Ali Arabi, Giza, Egypt, to 1908 
From 1908 to 1919
Charles Lang Freer (1854-1919), given by Ali Arabi in May, 1908 
Freer Gallery of Art, gift of Charles Lang Freer in 1920 
 See Original Pottery List, L. 1757, Freer Gallery of Art and Arthur M. Sackler Gallery Archives.
 See note 1.
 The original deed of Charles Lang Freer's gift was signed in 1906. The collection was received in 1920 upon the completion of the Freer Gallery.
- Previous Owner(s)
Ali Arabi (C.L. Freer source)
Charles Lang Freer 1854-1919
One side flat. Eyelet at the top. Clay: dense. Glaze: bright blue.
Small amulets made of faience, stone, ceramic, metal, or glass were common personal possessions in ancient Egypt. They were most frequently fashioned in the form of gods and goddesses or of animals sacred to them. Amulets were believed to give their owners magical protection from a wide variety of ills and evil forces, including sickness, infertility, and death in childbirth. They were often provided with loops so they could be strung and worn as a necklace. Some amulets were made to place on the body of the deceased to protect the soul in the hereafter.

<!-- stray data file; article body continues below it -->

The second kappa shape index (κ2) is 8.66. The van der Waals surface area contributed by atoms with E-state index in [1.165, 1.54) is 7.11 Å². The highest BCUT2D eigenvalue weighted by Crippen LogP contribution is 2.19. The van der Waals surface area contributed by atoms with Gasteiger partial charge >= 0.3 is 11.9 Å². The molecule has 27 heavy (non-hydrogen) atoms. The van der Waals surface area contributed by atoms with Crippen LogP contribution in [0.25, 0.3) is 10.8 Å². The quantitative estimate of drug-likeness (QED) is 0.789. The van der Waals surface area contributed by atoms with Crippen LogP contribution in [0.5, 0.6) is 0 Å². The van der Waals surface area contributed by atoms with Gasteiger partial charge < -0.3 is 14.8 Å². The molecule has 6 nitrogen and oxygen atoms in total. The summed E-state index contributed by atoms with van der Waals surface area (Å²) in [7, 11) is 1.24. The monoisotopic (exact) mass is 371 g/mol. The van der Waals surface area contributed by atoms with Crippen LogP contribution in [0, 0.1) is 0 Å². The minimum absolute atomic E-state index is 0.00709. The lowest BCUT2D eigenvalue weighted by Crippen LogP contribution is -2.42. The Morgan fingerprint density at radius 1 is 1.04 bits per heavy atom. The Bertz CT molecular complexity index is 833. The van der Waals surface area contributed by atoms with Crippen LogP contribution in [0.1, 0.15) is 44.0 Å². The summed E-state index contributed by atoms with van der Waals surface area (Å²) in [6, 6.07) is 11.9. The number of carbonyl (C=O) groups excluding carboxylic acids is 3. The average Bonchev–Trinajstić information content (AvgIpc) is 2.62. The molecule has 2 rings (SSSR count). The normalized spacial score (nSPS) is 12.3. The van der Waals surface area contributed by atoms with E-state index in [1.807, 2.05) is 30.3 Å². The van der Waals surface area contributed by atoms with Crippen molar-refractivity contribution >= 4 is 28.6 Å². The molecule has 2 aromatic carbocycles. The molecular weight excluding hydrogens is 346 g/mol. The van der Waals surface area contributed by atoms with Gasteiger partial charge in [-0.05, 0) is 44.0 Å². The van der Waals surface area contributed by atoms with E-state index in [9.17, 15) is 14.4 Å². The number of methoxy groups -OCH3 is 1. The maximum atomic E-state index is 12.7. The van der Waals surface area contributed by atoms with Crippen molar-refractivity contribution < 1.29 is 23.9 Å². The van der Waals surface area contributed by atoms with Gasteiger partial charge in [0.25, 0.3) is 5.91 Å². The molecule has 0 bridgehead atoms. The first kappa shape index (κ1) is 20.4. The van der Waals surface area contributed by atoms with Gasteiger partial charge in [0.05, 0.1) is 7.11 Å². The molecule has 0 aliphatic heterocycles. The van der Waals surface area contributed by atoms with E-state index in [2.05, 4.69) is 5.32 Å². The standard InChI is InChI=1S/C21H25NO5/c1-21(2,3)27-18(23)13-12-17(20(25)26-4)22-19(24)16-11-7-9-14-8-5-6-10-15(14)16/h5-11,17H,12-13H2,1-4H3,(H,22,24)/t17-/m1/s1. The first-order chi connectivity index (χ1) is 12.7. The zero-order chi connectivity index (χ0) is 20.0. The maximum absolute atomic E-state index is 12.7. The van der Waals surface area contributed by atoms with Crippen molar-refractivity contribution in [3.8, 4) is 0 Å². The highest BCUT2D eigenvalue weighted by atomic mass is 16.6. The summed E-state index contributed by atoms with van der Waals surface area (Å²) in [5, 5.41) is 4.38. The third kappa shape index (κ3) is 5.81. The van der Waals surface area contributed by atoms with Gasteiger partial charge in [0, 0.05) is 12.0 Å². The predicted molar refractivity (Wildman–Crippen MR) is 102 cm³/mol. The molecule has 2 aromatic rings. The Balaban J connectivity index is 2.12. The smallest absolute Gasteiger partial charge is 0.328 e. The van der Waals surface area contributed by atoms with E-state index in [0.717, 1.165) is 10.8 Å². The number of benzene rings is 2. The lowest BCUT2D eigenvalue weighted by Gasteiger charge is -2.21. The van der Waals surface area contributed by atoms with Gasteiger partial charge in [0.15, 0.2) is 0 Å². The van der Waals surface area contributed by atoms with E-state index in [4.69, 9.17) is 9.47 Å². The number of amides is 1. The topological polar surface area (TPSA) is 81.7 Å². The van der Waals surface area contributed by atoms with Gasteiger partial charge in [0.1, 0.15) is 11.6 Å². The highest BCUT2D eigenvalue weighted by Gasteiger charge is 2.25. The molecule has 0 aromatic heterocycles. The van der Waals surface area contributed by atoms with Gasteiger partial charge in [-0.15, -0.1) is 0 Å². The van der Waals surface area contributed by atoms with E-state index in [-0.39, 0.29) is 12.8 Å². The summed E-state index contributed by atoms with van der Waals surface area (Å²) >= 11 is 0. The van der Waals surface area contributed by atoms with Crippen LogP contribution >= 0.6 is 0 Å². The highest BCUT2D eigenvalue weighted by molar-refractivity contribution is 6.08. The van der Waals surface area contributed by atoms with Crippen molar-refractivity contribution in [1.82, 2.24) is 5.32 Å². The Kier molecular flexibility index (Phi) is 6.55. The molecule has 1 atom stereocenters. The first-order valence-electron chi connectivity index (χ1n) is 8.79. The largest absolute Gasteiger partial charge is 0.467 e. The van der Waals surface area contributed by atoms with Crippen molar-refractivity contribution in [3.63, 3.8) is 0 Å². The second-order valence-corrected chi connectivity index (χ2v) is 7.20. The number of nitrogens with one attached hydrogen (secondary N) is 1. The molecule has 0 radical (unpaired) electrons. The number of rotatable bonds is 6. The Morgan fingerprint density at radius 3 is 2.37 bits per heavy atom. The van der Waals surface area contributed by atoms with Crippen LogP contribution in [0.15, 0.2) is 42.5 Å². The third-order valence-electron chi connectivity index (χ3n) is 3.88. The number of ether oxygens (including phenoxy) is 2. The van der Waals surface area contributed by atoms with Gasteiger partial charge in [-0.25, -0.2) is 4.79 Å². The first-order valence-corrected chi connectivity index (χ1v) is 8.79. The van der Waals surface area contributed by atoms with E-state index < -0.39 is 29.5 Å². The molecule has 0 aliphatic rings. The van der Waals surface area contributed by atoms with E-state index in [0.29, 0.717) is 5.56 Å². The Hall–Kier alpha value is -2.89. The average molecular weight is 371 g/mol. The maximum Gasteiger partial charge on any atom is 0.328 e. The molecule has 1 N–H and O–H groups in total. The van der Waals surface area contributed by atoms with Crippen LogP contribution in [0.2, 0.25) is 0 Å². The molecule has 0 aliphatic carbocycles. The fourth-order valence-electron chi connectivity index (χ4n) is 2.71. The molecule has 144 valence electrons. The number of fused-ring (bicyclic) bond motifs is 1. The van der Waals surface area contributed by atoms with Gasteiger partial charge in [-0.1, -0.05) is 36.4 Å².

- Collection Area(s)
- Ancient Egyptian Art
- Web Resources
- Google Cultural Institute
- Rights Statement
Copyright with museum